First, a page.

Jarrold Nadler, the Chairman of the House Judiciary Committee, was asked by Don Lemon of CNN on Wednesday what would be the specific remedy to a constitutional crisis?
“Well, we don’t know exactly what the remedy to a constitutional crisis is. Other than the application of law. We have — we are faced with a lawless administration that is ignoring subpoenas and it’s not just our subpoena for the Mueller report or for the underlying evidence in the Mueller report, the president came out and said that the administration should ignore all subpoenas from Congress,” said Nadler.
Nadler continued to defend the Congress role in in holding the administration accountable. “They are breaking the law as when the law says that upon request anybody’s tax returns must be given to the chairman of the Ways and Means Committee and they simply defy that”
“Trump is breaking the laws six ways from Sunday,” continued Nadler. “They’re denying the American people the information needed to hold them accountable and that is the constitutional crisis.”
FULL TRANSCRIPT OF INTERVIEW WITH CNN’ DON LEMON
LEMON: The House Judiciary committee voting late this afternoon to hold the Attorney General William Barr in contempt of Congress for ignoring a subpoena to turn over the unredacted Mueller report and the evidence Mueller collected.
Well, that vote coming after President Trump asserted executive privilege over the report and the evidence. So, he did so at Barr’s request.
Joining me now, Congressman Jerry Nadler of New York, he’s a chairman of the House Judiciary Committee. Chairman, I appreciate you joining us. I know it’s a very busy time for you.
Let me ask you this, you say that we’re now in a constitutional crisis. Then what is the specific remedy to a constitutional crisis?
NADLER: Well, we don’t know exactly what the remedy to a constitutional crisis is. Other than the application of law. We have — we are faced with a lawless administration that is ignoring subpoenas and it’s not just our subpoena for the Mueller report or for the underlying evidence in the Mueller report, the president came out and said that the administration should ignore all subpoenas from Congress.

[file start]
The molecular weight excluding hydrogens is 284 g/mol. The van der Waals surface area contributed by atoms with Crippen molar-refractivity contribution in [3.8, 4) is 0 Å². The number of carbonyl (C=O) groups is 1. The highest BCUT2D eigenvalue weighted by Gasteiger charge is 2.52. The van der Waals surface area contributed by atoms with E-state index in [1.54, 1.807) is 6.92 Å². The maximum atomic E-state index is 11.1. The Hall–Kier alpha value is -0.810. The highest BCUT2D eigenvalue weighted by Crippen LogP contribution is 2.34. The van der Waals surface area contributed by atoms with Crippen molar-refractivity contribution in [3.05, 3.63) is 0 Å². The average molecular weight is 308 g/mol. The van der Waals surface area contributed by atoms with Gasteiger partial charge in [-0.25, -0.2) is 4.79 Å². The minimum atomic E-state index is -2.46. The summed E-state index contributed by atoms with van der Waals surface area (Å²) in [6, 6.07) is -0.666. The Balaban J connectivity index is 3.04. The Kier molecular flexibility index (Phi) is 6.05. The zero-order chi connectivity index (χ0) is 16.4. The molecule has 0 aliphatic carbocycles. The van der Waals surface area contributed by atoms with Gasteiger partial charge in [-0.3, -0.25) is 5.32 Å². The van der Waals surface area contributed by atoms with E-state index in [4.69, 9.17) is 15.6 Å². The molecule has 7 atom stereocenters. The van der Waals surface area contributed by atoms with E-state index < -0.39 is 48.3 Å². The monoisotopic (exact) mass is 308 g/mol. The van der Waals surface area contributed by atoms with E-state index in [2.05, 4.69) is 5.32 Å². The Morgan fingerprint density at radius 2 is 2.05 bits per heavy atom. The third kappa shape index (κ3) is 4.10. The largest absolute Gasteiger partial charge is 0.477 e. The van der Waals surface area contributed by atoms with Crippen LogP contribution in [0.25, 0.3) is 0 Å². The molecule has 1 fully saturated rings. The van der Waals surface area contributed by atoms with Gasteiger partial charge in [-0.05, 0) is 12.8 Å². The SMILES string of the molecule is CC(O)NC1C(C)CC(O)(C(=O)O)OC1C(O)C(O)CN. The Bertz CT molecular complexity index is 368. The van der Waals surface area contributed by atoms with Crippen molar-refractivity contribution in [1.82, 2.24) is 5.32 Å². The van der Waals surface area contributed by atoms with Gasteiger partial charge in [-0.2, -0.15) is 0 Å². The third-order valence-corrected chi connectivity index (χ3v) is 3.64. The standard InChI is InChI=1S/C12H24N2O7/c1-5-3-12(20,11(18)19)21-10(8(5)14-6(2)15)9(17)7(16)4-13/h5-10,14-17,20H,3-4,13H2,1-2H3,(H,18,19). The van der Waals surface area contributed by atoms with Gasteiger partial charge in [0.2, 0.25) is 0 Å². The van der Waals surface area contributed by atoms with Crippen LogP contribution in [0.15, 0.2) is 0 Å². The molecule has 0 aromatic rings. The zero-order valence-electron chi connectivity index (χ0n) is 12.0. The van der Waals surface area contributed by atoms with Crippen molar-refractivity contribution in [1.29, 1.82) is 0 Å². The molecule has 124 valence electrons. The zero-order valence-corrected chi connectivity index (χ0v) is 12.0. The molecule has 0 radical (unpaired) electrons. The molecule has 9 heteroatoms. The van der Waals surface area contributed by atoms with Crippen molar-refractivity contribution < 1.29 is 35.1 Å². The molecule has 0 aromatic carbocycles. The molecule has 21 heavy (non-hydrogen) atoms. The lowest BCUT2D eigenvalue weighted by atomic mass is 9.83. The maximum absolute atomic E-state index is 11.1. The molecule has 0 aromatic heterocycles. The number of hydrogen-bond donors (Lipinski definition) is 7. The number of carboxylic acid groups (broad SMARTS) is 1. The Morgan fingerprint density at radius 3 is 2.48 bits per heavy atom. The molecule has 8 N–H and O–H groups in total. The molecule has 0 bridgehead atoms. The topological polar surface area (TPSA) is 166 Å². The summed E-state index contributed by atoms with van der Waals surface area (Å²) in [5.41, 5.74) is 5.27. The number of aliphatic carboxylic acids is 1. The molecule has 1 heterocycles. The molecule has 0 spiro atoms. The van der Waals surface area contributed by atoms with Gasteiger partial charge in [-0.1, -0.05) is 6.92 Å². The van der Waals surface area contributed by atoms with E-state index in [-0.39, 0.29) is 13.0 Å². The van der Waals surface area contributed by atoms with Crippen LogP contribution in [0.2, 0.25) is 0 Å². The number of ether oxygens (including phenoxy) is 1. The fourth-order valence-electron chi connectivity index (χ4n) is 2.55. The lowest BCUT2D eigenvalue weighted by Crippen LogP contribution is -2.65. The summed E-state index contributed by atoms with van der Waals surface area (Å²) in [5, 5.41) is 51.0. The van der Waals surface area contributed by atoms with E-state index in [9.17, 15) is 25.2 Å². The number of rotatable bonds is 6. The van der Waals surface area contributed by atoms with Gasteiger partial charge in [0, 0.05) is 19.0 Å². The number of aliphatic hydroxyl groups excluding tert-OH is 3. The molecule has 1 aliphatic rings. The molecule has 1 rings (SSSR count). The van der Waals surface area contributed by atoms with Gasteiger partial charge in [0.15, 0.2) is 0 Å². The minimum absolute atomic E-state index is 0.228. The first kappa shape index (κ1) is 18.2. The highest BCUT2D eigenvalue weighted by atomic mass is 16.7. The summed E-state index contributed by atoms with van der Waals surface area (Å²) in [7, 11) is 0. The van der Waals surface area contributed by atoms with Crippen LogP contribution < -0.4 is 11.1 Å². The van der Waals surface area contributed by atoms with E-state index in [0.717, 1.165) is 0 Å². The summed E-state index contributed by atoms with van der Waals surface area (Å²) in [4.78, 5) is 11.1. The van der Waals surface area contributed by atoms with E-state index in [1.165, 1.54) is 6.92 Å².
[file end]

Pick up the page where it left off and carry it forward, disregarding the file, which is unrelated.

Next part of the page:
So, they are trying to say that Congress doesn’t have a role in holding the administration accountable. They are breaking the law as when the law says that upon request anybody’s tax returns must be given to the chairman of the Ways and Means Committee and they simply defy that.
They tell — the president tells the acting head of the Department of Homeland Security don’t worry about whether it’s lawful or not just shut the border, I’ll take care of it if you break the law.
So, breaking the laws six ways from Sunday. They’re denying the American people the information needed to hold them accountable and that is the constitutional crisis.
LEMON: So why then — I asked you, you know, what is the remedy, why is that remedy not impeachment?
NADLER: Well, it may come to that. If the president keeps up this conduct. But we’ll see. We will first seek to enforce our subpoenas in court to get the information necessary for the American people.
And by the way, one of the things that’s really a predicate for impeachment is that you have to have the support of the American people, and to do that the American people have to have the facts to make a judgment, and they’re hiding the facts.
So, our first job is to get out the facts. The American people should know what’s going on, what they’ve done, what crimes, if any, have been committed and what the story is.
LEMON: Yes. I want to ask you about the Attorney General, William Barr because your committee held him in contempt. What does it really mean? Because you’re not going to apprehend the attorney general, I don’t think, or fine him, are you? So, what’s your next move?
NADLER: Well, the attorney — the attorney general first has shown himself to be the personal attorney — he first showed himself to be the personal attorney of the president rather than the attorney general of the United States when he misled the country twice about the contents of the Mueller report and when he’s now just seeking to keep all information away from Congress.
Now, we will enforce the contempt citation in a civil contempt proceeding in which he can be fined. He’s not going to go to jail but he can be fined severely by the court at the court’s discretion in a civil contempt proceeding after the House votes the contempt that we recommended today.
LEMON: So, listen, this is all about getting that unredacted — the full unredacted Mueller report.
[22:19:59] Tell our viewers why you’re not taking — why you are taking — you are taking a stand on this when you can go — you can go to the Justice Department you can look at a less redacted report, which only omits the grand jury material.
NADLER: Well, what they have said, they made an offer that I and the ranking minority member of the committee could go and look at a less redacted report provided that we told nobody what we saw and if we left our notes there, I couldn’t tell any other member of the committee, Congress acts by committees and by majorities.
So, what good is that information if I can’t tell anybody about it? We counter offered and we said, fine, let the members of the intelligence and judiciary committees see the underlying material and the unredacted report and when we made that offer, they broke off negotiations and we had to go through with the contempt.